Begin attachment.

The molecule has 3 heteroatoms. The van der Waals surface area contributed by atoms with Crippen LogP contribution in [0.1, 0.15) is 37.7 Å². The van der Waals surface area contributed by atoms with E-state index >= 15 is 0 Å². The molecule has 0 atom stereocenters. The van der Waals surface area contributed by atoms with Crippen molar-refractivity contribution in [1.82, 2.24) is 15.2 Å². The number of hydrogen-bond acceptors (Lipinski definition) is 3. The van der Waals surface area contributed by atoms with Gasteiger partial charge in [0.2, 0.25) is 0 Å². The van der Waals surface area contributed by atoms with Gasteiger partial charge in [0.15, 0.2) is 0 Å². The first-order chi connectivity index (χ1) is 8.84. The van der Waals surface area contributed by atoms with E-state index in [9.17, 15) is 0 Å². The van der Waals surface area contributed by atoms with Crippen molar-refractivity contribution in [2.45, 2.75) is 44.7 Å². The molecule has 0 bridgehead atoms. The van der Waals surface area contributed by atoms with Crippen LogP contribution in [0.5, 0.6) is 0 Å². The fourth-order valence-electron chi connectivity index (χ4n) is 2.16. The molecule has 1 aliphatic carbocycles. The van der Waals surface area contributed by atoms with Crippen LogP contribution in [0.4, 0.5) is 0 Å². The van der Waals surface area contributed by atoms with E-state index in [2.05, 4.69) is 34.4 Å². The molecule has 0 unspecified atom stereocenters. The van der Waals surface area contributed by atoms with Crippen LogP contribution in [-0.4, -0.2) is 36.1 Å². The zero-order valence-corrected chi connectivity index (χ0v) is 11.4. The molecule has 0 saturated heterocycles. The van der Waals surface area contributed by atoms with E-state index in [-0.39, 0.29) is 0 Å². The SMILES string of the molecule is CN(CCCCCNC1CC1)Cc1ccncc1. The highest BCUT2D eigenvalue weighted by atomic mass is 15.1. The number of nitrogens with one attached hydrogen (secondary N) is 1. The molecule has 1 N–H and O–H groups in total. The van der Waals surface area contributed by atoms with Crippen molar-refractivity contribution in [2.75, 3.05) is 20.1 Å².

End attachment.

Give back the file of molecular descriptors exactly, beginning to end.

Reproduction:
The molecule has 3 heteroatoms. The van der Waals surface area contributed by atoms with Crippen LogP contribution in [0.1, 0.15) is 37.7 Å². The van der Waals surface area contributed by atoms with E-state index >= 15 is 0 Å². The molecule has 0 atom stereocenters. The van der Waals surface area contributed by atoms with Crippen molar-refractivity contribution in [1.82, 2.24) is 15.2 Å². The number of hydrogen-bond acceptors (Lipinski definition) is 3. The van der Waals surface area contributed by atoms with Gasteiger partial charge in [0.2, 0.25) is 0 Å². The van der Waals surface area contributed by atoms with Gasteiger partial charge in [0.15, 0.2) is 0 Å². The first-order chi connectivity index (χ1) is 8.84. The van der Waals surface area contributed by atoms with E-state index in [9.17, 15) is 0 Å². The van der Waals surface area contributed by atoms with Crippen molar-refractivity contribution in [2.45, 2.75) is 44.7 Å². The molecule has 0 bridgehead atoms. The van der Waals surface area contributed by atoms with Crippen LogP contribution in [0.5, 0.6) is 0 Å². The fourth-order valence-electron chi connectivity index (χ4n) is 2.16. The molecule has 1 aliphatic carbocycles. The van der Waals surface area contributed by atoms with Crippen LogP contribution in [0.4, 0.5) is 0 Å². The van der Waals surface area contributed by atoms with E-state index in [2.05, 4.69) is 34.4 Å². The molecule has 0 unspecified atom stereocenters. The van der Waals surface area contributed by atoms with Crippen LogP contribution in [-0.4, -0.2) is 36.1 Å². The zero-order valence-corrected chi connectivity index (χ0v) is 11.4. The molecule has 0 saturated heterocycles. The van der Waals surface area contributed by atoms with E-state index in [-0.39, 0.29) is 0 Å². The SMILES string of the molecule is CN(CCCCCNC1CC1)Cc1ccncc1. The highest BCUT2D eigenvalue weighted by atomic mass is 15.1. The number of nitrogens with one attached hydrogen (secondary N) is 1. The molecule has 1 N–H and O–H groups in total. The van der Waals surface area contributed by atoms with Crippen molar-refractivity contribution in [2.75, 3.05) is 20.1 Å².